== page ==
Retailers won’t just be battling each other for customers this holiday season — they’re also gearing up to fight over the temporary workers who will make the sales.
A strong economy has retailers expecting a busy holiday shopping season, but with unemployment near historic lows, staffing up to handle extra demand could be a challenge.
“It’s going to be a real battle for these retailers to get the right labor in,” said Andrew Challenger, vice president of Chicago-based outplacement and executive coaching firm Challenger, Gray & Christmas.
Target plans to hire 120,000 people to fill seasonal jobs in its 1,839 stores, about 20 percent more than last year.
That matches the number of jobs Amazon announced ahead of last year’s holiday season and is the largest seasonal hiring estimate from a bricks-and-mortar retailer since Challenger, Gray & Christmas began tracking the figure in 2012. About 8,000 of Target’s jobs will be in the Chicago area, with another 1,000 elsewhere in Illinois. Target also is hiring 7,500 people to work in its distribution and fulfillment centers nationwide.
The retailer said it needs more seasonal workers to handle online orders from stores, such as in-store or curbside pickup or shipping items to customers’ homes. The company said it plans to hire nearly twice as many seasonal workers to fill online orders compared with last year.
FedEx also said it plans to hire more seasonal workers this year: 55,000, up from 50,000 in 2017.
Macy’s plans to hire about 80,000 seasonal workers, the same number it initially announced last year before adding another 7,000 holiday jobs in December. But fewer of this year’s group of holiday hires will be working in Macy’s stores. About 23,500 of the 80,000 jobs are in fulfillment centers handling online orders, up from 18,000 last year, the Cincinnati-based department store chain said.
Retailers have cut thousands of jobs while closing stores in recent years, but they’ve also created new ones in areas supporting growing online sales, such as fulfillment centers, logistics and transportation.
The workers losing jobs on the sales floor at closing stores aren’t necessarily the same ones getting new jobs in fulfillment centers, but more new jobs have been announced than cut, Challenger said.
There are fewer unemployed job seekers too — the nationwide unemployment rate was 3.9 percent in August, down from 4.4 percent during the same month last year — and there are signs retailers expect more competition for seasonal hires.
Some, like Kohl’s and J.C. Penney, began hiring seasonal workers significantly earlier than in prior years.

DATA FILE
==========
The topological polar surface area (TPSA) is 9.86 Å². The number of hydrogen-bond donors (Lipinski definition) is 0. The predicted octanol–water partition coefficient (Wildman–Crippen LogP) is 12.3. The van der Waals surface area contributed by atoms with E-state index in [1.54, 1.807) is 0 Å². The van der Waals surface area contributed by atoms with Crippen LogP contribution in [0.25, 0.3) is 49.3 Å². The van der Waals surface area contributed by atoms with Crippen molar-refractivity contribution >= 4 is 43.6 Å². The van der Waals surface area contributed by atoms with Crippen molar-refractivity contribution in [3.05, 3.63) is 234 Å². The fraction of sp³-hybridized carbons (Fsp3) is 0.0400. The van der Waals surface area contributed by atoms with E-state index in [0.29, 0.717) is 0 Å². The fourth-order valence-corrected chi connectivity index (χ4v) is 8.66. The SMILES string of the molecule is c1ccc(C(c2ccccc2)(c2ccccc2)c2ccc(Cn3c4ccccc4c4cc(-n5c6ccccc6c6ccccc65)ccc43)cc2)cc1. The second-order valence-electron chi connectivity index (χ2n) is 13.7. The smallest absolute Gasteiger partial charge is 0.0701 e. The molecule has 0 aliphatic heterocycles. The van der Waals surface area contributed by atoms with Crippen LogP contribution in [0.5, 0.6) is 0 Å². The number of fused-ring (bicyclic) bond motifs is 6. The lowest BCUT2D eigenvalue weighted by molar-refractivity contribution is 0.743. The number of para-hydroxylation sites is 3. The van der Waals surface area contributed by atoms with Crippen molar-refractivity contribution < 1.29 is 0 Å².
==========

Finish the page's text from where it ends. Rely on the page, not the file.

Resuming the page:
Wisconsin-based Kohl’s announced in June — about three months earlier than last year — that seasonal jobs were available at more than 300 stores. Additional hiring started at all stores, distribution and fulfillment centers in August, and Kohl’s has holding hiring events in stores. Target and Macy’s have scheduled nationwide hiring events in October.
Challenger said he expects others to face off on pay and perks.
“Wages have been shockingly slow to rise for many years, and it’s hard to imagine some retailers aren’t going to have to raise wages to compete,” he said.
Target said all new hires would start at a minimum wage of $12 per hour and get store discounts. As a new perk, the retailer will randomly select one hourly worker at each store and distribution center to receive a $500 gift card and $500 donation to a local community organization of their choice.
“As the marketplace becomes more competitive, the significant investment we’re making in our team, including our increased minimum hourly wages, sets Target apart,” Stephanie Lundquist, Target’s chief human resources officer, said in a news release.
Kohl’s, which plans to hire more than 2,300 seasonal workers in the Chicago area, has competitive wages, a weekly pay schedule and certain days when employees get larger-than-usual discounts, spokeswoman Julia Markun said. Macy’s also said it gives seasonal workers competitive pay, merchandise discounts and the ability to earn quarterly incentives if they achieve certain goals.
It’s not clear how influential perks like giveaways and extra discounts are compared with hourly wages, but it suggests retailers are looking for ways to stand out, Challenger said.
“They’re getting creative because they have to figure out ways to get people in the door,” he said.